Letter to James Madison

George Washington

Mount Vernon

February 05, 1788

 

My dear Sir:

I am indebted to you for several of your favors, and thank you for their enclosures. The rumours of War between France and England have subsided; and the poor Patriots of Holland, it seems, are left to fight their own Battles or negotiate, in neither case with any great prospect of advantage. They must have been deceived, or their conduct has been divided, precipitate, and weak. The former, with some blunders, have, I conceive, been the causes of their misfortunes.

I am sorry to find by yours, and other accts. from Massachusetts, that the decision of its Convention (at the time of their dates) remains problematical. A rejection of the New form by that State will invigorate the opposition, not only in New York, but in all those which are to follow; at the same time that it will afford materials for the Minority in such as have adopted it, to blow the Trumpet of discord more loudly. The acceptance by a bare majority, tho’ preferable to a rejection, is also to be deprecated. It is scarcely possible to form any decided opinion of the general sentiment of the people of this State, on this important subject. Many have asked me with anxious solicitude, if you did not mean to get into the Convention, conceiving it of indispensable necessity. Colo Mason, who returned only yesterday, has offered himself, I am told for the County of Stafford; and his friends add, he can be elected not only there, but for Prince William and Fauquier also. The truth of this I know not. I rarely go from home, and my visitors, who, for the most part are travellers and strangers, have not the best information.

At the time you suggested for my consideration, the expediency of a communication of my sentiments on the proposed Constitution, to any correspondent I might have in Massachusetts, it did not occur to me that Genl Lincoln and myself frequently interchanged letters; much less did I expect, that a hasty, and indigested extract of one which I had written, inter—mixed with a variety of other matter to Colo Chas Carter, in answer to a letter I had received from him respecting Wolf dogs, Wolves, Sheep, experiments in Farming &c &c &c. was then in the press, and would bring these sentiments to public view by means of the extensive circulation I find that extract has had. Altho’ I never have concealed, and am perfectly regardless who becomes acquainted with my sentiments on the proposed Constitution, yet nevertheless, as no care had been taken to dress the ideas, or any reasons assigned in support of my opinion, I feel myself hurt by the publication; and informed my friend the Colonel of it. In answer, he has fully exculpated himself of the intention, but his zeal in the cause prompted him to distribute copies, under a prohibition (which was disregarded) that they should not go to the press. As you have seen the rude, or crude extract (as you may please to term it) I will add no more on the subject.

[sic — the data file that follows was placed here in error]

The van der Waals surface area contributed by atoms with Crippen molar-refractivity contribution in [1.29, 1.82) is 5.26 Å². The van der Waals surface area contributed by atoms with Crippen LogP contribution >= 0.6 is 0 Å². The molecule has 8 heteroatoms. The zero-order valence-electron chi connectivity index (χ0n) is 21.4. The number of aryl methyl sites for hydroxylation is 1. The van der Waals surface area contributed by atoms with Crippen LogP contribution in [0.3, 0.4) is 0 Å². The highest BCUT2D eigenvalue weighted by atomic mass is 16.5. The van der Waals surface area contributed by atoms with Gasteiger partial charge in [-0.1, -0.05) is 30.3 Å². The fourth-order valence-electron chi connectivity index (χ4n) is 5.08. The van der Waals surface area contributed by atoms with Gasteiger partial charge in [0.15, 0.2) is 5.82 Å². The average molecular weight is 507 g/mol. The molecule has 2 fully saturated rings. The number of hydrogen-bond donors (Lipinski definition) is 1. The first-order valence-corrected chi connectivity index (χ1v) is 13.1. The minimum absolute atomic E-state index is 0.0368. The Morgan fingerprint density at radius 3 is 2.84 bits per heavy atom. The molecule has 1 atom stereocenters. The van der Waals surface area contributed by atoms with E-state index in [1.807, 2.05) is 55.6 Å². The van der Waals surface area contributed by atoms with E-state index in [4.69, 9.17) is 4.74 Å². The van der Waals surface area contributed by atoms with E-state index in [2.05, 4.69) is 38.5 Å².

Perceiving that the Foederalist, under the signature of Publius, is about to be republished, I would thank you for forwarding to me three or four Copies, one of which to be neatly bound, and inform me of the cost. Altho’ we have not had many, or deep Snows yet we have since the commencement of them, had a very severe Winter; and if the cold of this day is proportionately keen with you a warm room, and a good fire will be found no bad, or uncomfortable antidote to it. With sentiments of perfect esteem etc.

 

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